Newlands ball-tampering footage edited, claims Peter Handscomb

Australia’s 12th man for the Newlands Test match  in March, Peter Handscomb, has claimed that footage of the incident which led to skipper Steve Smith and vice-captain David Warner being suspended for 12 months and Cameron Bancroft for nine months, has been heavily edited.

Handscomb, who on day three of that controversial Test was seen on television leaving the Australian dressing room and entering the field to converse with Bancroft, the player who was picked up by cameras attempting to tamper with the ball and then trying to hide the foreign object, has alleged that the clips of him doing so have been seriously doctored.

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Speaking to reporters on Friday, Handscomb said that his conversation with former Australia coach Darren Lehmann lasted over 20 minutes before he finally descended the steps and onto the field, and that he had done so only after a team-mate had exited to use the restroom.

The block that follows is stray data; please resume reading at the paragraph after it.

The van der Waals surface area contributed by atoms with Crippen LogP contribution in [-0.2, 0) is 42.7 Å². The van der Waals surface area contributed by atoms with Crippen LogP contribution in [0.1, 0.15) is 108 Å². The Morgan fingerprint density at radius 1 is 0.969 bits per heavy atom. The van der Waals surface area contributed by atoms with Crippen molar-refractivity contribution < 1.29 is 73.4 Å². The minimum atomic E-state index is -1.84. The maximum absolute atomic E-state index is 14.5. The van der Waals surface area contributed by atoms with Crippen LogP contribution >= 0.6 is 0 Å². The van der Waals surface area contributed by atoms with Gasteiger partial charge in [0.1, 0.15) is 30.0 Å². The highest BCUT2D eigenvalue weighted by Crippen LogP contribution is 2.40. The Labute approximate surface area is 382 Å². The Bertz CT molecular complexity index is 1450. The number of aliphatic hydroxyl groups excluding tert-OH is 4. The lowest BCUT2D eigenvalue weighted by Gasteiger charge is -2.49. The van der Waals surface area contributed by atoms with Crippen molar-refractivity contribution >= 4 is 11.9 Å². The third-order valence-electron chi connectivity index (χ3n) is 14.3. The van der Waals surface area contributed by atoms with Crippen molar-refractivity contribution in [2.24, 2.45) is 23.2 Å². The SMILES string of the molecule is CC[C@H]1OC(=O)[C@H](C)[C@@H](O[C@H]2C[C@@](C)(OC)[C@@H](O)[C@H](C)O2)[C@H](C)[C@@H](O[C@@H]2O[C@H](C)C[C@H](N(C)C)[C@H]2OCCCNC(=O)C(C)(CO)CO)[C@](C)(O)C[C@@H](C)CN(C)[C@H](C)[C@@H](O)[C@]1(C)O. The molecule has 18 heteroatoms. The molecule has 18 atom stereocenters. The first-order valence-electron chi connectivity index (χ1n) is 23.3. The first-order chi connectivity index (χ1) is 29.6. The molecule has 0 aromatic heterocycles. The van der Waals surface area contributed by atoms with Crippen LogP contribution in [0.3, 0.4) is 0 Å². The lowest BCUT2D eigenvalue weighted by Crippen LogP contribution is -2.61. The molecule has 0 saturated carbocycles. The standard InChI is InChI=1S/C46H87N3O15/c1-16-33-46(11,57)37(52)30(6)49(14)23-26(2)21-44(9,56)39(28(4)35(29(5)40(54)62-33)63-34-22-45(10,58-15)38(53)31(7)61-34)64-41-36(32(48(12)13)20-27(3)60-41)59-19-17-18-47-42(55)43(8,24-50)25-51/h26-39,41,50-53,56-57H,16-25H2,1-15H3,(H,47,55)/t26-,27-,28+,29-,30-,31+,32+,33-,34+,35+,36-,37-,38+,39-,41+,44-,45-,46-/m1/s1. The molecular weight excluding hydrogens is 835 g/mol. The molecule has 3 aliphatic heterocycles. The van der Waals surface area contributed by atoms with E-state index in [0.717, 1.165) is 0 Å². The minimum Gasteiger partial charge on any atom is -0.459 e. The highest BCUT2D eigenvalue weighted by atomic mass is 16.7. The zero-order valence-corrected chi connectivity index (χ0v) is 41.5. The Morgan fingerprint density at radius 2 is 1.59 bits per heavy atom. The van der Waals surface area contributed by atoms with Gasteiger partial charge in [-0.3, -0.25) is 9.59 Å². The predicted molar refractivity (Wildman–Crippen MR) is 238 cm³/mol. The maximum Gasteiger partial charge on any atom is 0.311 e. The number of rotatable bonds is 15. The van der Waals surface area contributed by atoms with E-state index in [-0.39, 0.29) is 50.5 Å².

“It’s actually amazing how much the media edited it, it shows me on the walkie-talkie then running out talking to Cam,” said Handscomb. “I get put into a catching position next to Cam … and literally was just trying to have a joke with him, there was nothing else mate – so all this build up about me trying to do something there was just, it wasn’t there.”

On day three of the Cape Town Test, Bancroft was picked up by the broadcaster’s TV cameras putting a yellow object down the front of his pants before the two on-field umpires walked over to where he was later stationed and asked what was in his pockets. Soon enough, footage was shown in which Bancroft was seen rubbing the ball and then seemingly putting an object back in his right pocket.

Around this time, visuals were aired on TV showing Lehmann looking at the giant screen at Newlands and then covering his mouth while reaching for a walkie-talkie place next to him. The cameras then panned to Handscomb, who then entered the field and delivered a message to Bancroft who subsequently hit the yellow object down his pants.

Pressed for more details on what was discussed between himself and Lehmann, Handscomb said that plenty on the ball-tampering controversy had been revealed and that he, like the Australian team, was keen to move forward.

On March 29, Lehmann announced that he would stand down as Australia’s coach after the final Test against South Africa.